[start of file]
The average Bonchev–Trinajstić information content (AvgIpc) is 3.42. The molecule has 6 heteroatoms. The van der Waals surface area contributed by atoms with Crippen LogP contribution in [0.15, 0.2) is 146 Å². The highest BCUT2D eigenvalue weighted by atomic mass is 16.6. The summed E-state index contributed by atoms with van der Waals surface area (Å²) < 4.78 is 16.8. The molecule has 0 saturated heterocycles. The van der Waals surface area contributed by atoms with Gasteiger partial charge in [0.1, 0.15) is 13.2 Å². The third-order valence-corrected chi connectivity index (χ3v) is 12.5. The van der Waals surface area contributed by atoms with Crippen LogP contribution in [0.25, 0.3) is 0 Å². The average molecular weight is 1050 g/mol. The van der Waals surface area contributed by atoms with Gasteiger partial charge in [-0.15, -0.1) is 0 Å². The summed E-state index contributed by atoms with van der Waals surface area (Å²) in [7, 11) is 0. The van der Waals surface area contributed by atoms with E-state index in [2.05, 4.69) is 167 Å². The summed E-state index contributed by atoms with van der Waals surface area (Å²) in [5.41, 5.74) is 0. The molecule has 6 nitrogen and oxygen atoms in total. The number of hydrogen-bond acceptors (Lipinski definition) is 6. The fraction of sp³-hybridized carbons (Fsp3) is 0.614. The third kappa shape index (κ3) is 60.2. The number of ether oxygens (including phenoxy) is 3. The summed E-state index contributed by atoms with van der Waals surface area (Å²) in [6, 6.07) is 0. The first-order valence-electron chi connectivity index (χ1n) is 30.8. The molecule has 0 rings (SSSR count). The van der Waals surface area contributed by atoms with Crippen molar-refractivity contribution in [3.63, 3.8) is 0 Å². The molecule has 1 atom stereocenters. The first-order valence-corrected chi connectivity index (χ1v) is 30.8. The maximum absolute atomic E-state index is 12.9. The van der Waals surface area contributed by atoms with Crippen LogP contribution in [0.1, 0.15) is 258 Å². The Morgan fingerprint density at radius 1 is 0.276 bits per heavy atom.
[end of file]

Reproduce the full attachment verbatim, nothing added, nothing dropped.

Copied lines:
The average Bonchev–Trinajstić information content (AvgIpc) is 3.42. The molecule has 6 heteroatoms. The van der Waals surface area contributed by atoms with Crippen LogP contribution in [0.15, 0.2) is 146 Å². The highest BCUT2D eigenvalue weighted by atomic mass is 16.6. The summed E-state index contributed by atoms with van der Waals surface area (Å²) < 4.78 is 16.8. The molecule has 0 saturated heterocycles. The van der Waals surface area contributed by atoms with Gasteiger partial charge in [0.1, 0.15) is 13.2 Å². The third-order valence-corrected chi connectivity index (χ3v) is 12.5. The van der Waals surface area contributed by atoms with Crippen LogP contribution in [0.25, 0.3) is 0 Å². The average molecular weight is 1050 g/mol. The van der Waals surface area contributed by atoms with Gasteiger partial charge in [-0.15, -0.1) is 0 Å². The summed E-state index contributed by atoms with van der Waals surface area (Å²) in [7, 11) is 0. The van der Waals surface area contributed by atoms with E-state index in [2.05, 4.69) is 167 Å². The summed E-state index contributed by atoms with van der Waals surface area (Å²) in [5.41, 5.74) is 0. The molecule has 6 nitrogen and oxygen atoms in total. The number of hydrogen-bond acceptors (Lipinski definition) is 6. The fraction of sp³-hybridized carbons (Fsp3) is 0.614. The third kappa shape index (κ3) is 60.2. The number of ether oxygens (including phenoxy) is 3. The summed E-state index contributed by atoms with van der Waals surface area (Å²) in [6, 6.07) is 0. The first-order valence-electron chi connectivity index (χ1n) is 30.8. The molecule has 0 rings (SSSR count). The van der Waals surface area contributed by atoms with Crippen molar-refractivity contribution in [3.63, 3.8) is 0 Å². The molecule has 1 atom stereocenters. The first-order valence-corrected chi connectivity index (χ1v) is 30.8. The maximum absolute atomic E-state index is 12.9. The van der Waals surface area contributed by atoms with Crippen LogP contribution in [0.1, 0.15) is 258 Å². The Morgan fingerprint density at radius 1 is 0.276 bits per heavy atom.